Asia shares slip for 5th session, silver gets retail boost
By Wayne Cole SYDNEY (Reuters) - Asian shares wavered on Monday amid worries that problems with vaccine rollouts combined with new strains of COVID-19 will delay a global economic recovery that has already been baked into the market's rich valuations. MSCI's broadest index of Asia-Pacific shares outside Japan fell 0.4%, following four straight sessions of losses. Japan's Nikkei bounced 0.4%, after shedding almost 2% on Friday
By Wayne Cole
SYDNEY (Reuters) - Asian shares wavered on Monday amid worries that problems with vaccine rollouts combined with new strains of COVID-19 will delay a global economic recovery that has already been baked into the market's rich valuations.
MSCI's broadest index of Asia-Pacific shares outside Japan fell 0.4%, following four straight sessions of losses. Japan's Nikkei bounced 0.4%, after shedding almost 2% on Friday.
Futures for the S&P 500 lost another 0.7% in heavy trade, while NASDAQ futures fell 0.9%.
Dealers were also warily awaiting new developments in the headline-grabbing battle between retail investors and funds that specialise in shorting stocks.
U.S. hedge funds bought and sold the most stock in more than 10 years amid wild swings in GameStop Corp, according to an analysis by Goldman Sachs Inc.
Talk on Monday was that silver was the new target for the retail crowd as the metal jumped 5.7% to a six-month high.
Yet many analysts see this entertaining episode as a sideshow compared to signs of a loss of momentum in the United States and Europe as coronavirus lockdowns bite.
Indeed, a survey from China on Sunday showed factory activity grew at the slowest pace in five months in January as restrictions took a toll in some regions.
Neither was the news on vaccine rollouts positive, especially given doubts about whether they will work on new COVID strains.
"It is these considerations, not what is happening to a video gamer retailer day to day, that has weighed on risk assets," said John Briggs, global head of strategy at NatWest Markets. "So much of the market's valuations, risk in particular, is premised on the fact we can see a light at the end of the COVID tunnel."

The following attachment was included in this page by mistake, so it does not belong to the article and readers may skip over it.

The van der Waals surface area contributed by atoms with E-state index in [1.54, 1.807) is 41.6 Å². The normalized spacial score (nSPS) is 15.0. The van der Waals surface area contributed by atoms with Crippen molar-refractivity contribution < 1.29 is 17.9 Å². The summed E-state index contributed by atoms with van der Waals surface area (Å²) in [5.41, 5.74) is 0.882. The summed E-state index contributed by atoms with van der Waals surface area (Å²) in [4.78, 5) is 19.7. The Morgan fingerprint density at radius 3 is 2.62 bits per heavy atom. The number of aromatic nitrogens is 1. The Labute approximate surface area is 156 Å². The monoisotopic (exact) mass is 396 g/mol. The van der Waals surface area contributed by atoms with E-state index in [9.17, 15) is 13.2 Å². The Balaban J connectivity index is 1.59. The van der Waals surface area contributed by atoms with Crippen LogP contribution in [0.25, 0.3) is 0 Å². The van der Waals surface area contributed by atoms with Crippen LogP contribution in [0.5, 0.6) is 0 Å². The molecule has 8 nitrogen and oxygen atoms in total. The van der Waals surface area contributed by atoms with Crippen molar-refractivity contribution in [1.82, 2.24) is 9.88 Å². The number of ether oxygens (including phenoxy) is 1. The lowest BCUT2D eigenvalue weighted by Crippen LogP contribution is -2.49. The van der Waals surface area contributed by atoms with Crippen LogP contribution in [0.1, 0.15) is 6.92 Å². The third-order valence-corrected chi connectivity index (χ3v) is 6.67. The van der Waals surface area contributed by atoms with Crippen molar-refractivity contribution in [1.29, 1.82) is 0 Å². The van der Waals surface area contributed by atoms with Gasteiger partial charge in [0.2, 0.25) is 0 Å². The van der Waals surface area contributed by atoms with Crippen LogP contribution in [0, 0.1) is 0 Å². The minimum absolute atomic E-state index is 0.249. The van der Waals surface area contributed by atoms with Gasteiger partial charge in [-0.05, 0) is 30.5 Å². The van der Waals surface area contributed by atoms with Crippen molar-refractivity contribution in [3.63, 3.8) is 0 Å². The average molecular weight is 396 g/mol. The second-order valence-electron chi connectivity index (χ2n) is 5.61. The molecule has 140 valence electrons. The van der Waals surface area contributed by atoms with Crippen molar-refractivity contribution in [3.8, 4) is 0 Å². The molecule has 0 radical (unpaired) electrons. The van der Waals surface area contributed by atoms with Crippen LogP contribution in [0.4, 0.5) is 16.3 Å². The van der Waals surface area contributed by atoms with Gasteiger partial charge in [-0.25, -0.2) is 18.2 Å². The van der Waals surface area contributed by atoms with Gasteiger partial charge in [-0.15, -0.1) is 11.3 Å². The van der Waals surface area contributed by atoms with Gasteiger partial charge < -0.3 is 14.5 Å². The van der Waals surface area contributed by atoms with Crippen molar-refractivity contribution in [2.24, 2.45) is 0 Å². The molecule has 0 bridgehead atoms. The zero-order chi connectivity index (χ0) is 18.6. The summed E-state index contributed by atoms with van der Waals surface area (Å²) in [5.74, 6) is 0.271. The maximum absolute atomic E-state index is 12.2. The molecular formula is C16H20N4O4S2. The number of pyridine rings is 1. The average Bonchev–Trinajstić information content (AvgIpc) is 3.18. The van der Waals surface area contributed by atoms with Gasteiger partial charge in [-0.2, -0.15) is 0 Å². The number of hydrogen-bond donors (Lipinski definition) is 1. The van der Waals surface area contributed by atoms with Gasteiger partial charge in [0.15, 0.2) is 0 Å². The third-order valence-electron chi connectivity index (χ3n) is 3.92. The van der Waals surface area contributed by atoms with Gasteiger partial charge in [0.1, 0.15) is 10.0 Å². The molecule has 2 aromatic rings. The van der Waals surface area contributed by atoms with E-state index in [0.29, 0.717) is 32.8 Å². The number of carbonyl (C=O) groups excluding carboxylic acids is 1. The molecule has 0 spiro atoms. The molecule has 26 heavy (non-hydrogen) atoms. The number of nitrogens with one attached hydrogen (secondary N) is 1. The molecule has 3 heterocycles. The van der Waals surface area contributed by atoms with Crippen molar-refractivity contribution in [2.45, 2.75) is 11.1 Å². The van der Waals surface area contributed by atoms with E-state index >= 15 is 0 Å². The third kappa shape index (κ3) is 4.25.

Doubts have also emerged about the future of President Joe Biden's $1.9 trillion relief package, with 10 Republican senators urging a $600 billion plan.
The jitters in stocks caused only a brief ripple in bonds with Treasury yields actually rising late last week, perhaps a refection of the tidal wave of borrowing underway.
A record $1.11 trillion of gross Treasury issuance is slated for this quarter, up from $685 billion the same time last year.
Early Monday, U.S. 10-year yields held at 1.07% and near the recent 10-month top of 1.187%.
Higher yields combined with the more cautious market mood have seen the safe-haven dollar steady above its recent lows. The dollar index stood at 90.628, having bounced from a trough of 89.206 hit early in January.
The euro idled at $1.2121, well off its recent peak at $1.2349, while the dollar held firm at 104.74 yen.
Gold followed silver higher to $1,853 an ounce, but has repeatedly stalled at resistance around $1,875. [GOL/]
Global demand concerns kept oil prices in check. U.S. crude eased 30 cents to $51.90 a barrel, while Brent crude futures dropped 20 cents to $54.84. [O/R]
(Editing by Shri Navaratnam)
This story has not been edited by Firstpost staff and is generated by auto-feed.
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